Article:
The housing market is critical for us all. Whether you are a buyer or seller. Whether you are an employer needing accommodation for a key worker. Whether you need affordable accommodation or are a first time buyer, these transactions are a major part of our lives.
I have returned again to this subject because there is a glimmer of good cheer in the air.
For those worrying about the cost of renewing a mortgage, or getting on the housing ladder, then the latest announcement regarding inflation – unexpectedly down to 3.9% – has sent money managers into an uncharacteristic burst of optimism about the trend for interest rates. Some have suggested five falls of around 0.25% each over the next 18 months. Before we get too excited someone had better first tell the Governor of the Bank of England who was unfairly described as not fit to predict the date of Xmas.
Nevertheless this has immediately translated into some improved mortgage products. The best I could find in preparing this was the Gen H range who are a specialist lender and are just launching a 3.94% interest rate for their five-year 60% loan-to-value home buying bundle. I haven’t read the small print but this is nearly 2% lower than six weeks ago. This is also the lowest level since the beginning of the Liz Truss term as Prime Minister. It is also encouraging that many of the main stream lenders are now offering products at sub-5% rates for 80% of value.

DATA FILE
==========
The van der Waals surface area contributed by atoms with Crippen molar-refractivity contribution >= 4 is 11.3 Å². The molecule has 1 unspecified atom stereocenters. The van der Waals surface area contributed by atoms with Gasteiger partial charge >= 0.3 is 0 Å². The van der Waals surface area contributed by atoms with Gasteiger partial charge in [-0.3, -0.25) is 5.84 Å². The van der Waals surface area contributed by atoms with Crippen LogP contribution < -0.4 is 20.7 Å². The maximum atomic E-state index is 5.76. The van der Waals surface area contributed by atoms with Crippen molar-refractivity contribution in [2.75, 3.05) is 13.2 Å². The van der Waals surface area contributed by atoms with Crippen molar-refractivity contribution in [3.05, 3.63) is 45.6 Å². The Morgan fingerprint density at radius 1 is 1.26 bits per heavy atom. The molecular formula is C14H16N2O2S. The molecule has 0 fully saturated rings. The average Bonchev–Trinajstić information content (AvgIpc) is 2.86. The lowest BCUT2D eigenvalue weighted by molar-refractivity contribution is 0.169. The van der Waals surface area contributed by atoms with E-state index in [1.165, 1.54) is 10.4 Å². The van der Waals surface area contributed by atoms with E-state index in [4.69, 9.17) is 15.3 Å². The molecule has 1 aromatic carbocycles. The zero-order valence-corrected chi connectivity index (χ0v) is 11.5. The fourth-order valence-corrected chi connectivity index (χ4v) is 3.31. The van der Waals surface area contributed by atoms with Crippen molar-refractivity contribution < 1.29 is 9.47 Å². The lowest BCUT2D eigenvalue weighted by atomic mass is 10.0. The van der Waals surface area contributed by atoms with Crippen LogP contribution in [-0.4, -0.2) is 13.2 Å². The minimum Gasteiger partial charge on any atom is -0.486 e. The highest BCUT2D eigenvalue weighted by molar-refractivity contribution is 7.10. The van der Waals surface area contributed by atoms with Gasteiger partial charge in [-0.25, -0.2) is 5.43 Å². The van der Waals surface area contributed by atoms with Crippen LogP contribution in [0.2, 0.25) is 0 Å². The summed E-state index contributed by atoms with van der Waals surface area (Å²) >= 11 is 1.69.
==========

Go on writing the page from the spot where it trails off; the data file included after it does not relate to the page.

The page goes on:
There is a second piece of good news. For the first time in almost two years most Estate Agents are confident that they will be selling more homes – describing the current conditions as a “relatively positive but modest market recovery”.
We should remember the rollercoaster we have been on. Coronavirus lockdowns triggered a once-in-a-generation rethink of how and where people wanted to live. Perhaps a “race-for-space” might be a good description. The market boomed, agents were selling properties in hours and virtually ran out of houses to sell. Developers could not build houses fast enough. That tap was dramatically switched off after the mini-budget in Autumn 2022. The cliff edge was steep and buyers at all levels disappeared. Inevitably prices started to be squeezed and many analysts predicted a bleak 2024 for potential vendors and particularly for the new home builders.
This trend has however apparently been slowing with only a 1% difference between values in October 2023 and 2024. The “bottom” of the market seemed close (in a sector where we have been used to inflation of 8-12% pa).
This latest news has added to other nuggets which are helping to restore normality. This, perhaps surprising, resilience can partly be attributed to a healthy jobs market and the fact that there has been much more forbearance from lenders thereby removing the distressing cycle of forced sales.
The actual number according to the Halifax shows that, on average, homes in the UK are still worth £40,000 more than they were before the first lockdown.
This is the best good news I have for those entangled in the property market at the start of 2024.